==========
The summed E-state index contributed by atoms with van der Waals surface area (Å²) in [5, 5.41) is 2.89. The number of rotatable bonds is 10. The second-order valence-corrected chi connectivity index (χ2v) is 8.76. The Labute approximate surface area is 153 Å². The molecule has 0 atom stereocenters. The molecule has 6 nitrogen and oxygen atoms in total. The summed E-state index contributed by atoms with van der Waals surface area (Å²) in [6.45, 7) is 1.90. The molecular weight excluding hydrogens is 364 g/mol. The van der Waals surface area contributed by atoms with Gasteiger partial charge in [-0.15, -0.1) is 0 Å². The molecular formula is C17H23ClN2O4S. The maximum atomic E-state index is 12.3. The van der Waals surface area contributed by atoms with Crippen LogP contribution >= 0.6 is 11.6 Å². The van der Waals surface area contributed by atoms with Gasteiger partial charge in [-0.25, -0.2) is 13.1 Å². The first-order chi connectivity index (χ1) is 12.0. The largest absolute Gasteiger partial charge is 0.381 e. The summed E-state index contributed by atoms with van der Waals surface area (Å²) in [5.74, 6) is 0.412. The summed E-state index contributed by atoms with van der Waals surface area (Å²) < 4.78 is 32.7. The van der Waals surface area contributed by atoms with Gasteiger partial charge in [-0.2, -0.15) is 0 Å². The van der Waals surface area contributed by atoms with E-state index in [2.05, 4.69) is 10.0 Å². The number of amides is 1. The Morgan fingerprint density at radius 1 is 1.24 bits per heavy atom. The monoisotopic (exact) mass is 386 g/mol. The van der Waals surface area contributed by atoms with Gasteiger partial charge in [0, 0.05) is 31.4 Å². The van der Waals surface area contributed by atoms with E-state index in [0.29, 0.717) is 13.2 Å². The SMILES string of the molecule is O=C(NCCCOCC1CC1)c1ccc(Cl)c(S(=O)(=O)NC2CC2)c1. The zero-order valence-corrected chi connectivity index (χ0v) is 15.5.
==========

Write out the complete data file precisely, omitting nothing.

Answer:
The summed E-state index contributed by atoms with van der Waals surface area (Å²) in [5, 5.41) is 2.89. The number of rotatable bonds is 10. The second-order valence-corrected chi connectivity index (χ2v) is 8.76. The Labute approximate surface area is 153 Å². The molecule has 0 atom stereocenters. The molecule has 6 nitrogen and oxygen atoms in total. The summed E-state index contributed by atoms with van der Waals surface area (Å²) in [6.45, 7) is 1.90. The molecular weight excluding hydrogens is 364 g/mol. The van der Waals surface area contributed by atoms with Gasteiger partial charge in [-0.15, -0.1) is 0 Å². The molecular formula is C17H23ClN2O4S. The maximum atomic E-state index is 12.3. The van der Waals surface area contributed by atoms with Crippen LogP contribution >= 0.6 is 11.6 Å². The van der Waals surface area contributed by atoms with Gasteiger partial charge in [-0.25, -0.2) is 13.1 Å². The first-order chi connectivity index (χ1) is 12.0. The largest absolute Gasteiger partial charge is 0.381 e. The summed E-state index contributed by atoms with van der Waals surface area (Å²) in [5.74, 6) is 0.412. The summed E-state index contributed by atoms with van der Waals surface area (Å²) < 4.78 is 32.7. The van der Waals surface area contributed by atoms with Gasteiger partial charge in [-0.2, -0.15) is 0 Å². The van der Waals surface area contributed by atoms with E-state index in [2.05, 4.69) is 10.0 Å². The number of amides is 1. The Morgan fingerprint density at radius 1 is 1.24 bits per heavy atom. The monoisotopic (exact) mass is 386 g/mol. The van der Waals surface area contributed by atoms with Gasteiger partial charge in [0, 0.05) is 31.4 Å². The van der Waals surface area contributed by atoms with E-state index in [0.29, 0.717) is 13.2 Å². The SMILES string of the molecule is O=C(NCCCOCC1CC1)c1ccc(Cl)c(S(=O)(=O)NC2CC2)c1. The zero-order valence-corrected chi connectivity index (χ0v) is 15.5.